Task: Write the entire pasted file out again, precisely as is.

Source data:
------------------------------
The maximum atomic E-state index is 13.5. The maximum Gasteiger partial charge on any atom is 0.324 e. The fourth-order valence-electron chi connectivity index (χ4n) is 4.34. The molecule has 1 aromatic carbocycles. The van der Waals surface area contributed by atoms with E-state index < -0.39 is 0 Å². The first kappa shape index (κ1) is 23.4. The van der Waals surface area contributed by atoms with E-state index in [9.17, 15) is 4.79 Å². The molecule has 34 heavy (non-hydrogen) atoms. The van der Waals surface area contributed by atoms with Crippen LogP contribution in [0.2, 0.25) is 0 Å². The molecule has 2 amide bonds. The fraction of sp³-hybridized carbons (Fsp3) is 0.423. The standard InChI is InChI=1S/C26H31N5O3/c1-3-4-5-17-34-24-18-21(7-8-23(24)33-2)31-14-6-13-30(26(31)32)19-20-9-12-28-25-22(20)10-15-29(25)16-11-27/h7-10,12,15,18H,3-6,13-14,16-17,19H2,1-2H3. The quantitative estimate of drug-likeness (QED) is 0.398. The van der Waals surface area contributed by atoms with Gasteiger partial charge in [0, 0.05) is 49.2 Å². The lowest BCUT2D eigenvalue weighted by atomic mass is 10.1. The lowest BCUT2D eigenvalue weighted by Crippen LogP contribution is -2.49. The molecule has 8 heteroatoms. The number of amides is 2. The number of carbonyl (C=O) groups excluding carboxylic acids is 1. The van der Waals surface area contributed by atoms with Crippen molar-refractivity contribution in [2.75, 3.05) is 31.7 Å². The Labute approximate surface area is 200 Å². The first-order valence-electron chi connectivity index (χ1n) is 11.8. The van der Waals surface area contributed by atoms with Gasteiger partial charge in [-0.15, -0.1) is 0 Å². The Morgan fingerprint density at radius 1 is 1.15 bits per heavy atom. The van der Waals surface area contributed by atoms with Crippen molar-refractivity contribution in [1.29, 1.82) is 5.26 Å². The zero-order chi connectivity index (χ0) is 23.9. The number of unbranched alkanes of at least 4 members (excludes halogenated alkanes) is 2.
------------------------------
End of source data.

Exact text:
The maximum atomic E-state index is 13.5. The maximum Gasteiger partial charge on any atom is 0.324 e. The fourth-order valence-electron chi connectivity index (χ4n) is 4.34. The molecule has 1 aromatic carbocycles. The van der Waals surface area contributed by atoms with E-state index < -0.39 is 0 Å². The first kappa shape index (κ1) is 23.4. The van der Waals surface area contributed by atoms with E-state index in [9.17, 15) is 4.79 Å². The molecule has 34 heavy (non-hydrogen) atoms. The van der Waals surface area contributed by atoms with Crippen LogP contribution in [0.2, 0.25) is 0 Å². The molecule has 2 amide bonds. The fraction of sp³-hybridized carbons (Fsp3) is 0.423. The standard InChI is InChI=1S/C26H31N5O3/c1-3-4-5-17-34-24-18-21(7-8-23(24)33-2)31-14-6-13-30(26(31)32)19-20-9-12-28-25-22(20)10-15-29(25)16-11-27/h7-10,12,15,18H,3-6,13-14,16-17,19H2,1-2H3. The quantitative estimate of drug-likeness (QED) is 0.398. The van der Waals surface area contributed by atoms with Gasteiger partial charge in [0, 0.05) is 49.2 Å². The lowest BCUT2D eigenvalue weighted by atomic mass is 10.1. The lowest BCUT2D eigenvalue weighted by Crippen LogP contribution is -2.49. The molecule has 8 heteroatoms. The number of amides is 2. The number of carbonyl (C=O) groups excluding carboxylic acids is 1. The van der Waals surface area contributed by atoms with Crippen molar-refractivity contribution in [2.75, 3.05) is 31.7 Å². The Labute approximate surface area is 200 Å². The first-order valence-electron chi connectivity index (χ1n) is 11.8. The van der Waals surface area contributed by atoms with Gasteiger partial charge in [-0.15, -0.1) is 0 Å². The Morgan fingerprint density at radius 1 is 1.15 bits per heavy atom. The van der Waals surface area contributed by atoms with Crippen molar-refractivity contribution in [1.29, 1.82) is 5.26 Å². The zero-order chi connectivity index (χ0) is 23.9. The number of unbranched alkanes of at least 4 members (excludes halogenated alkanes) is 2.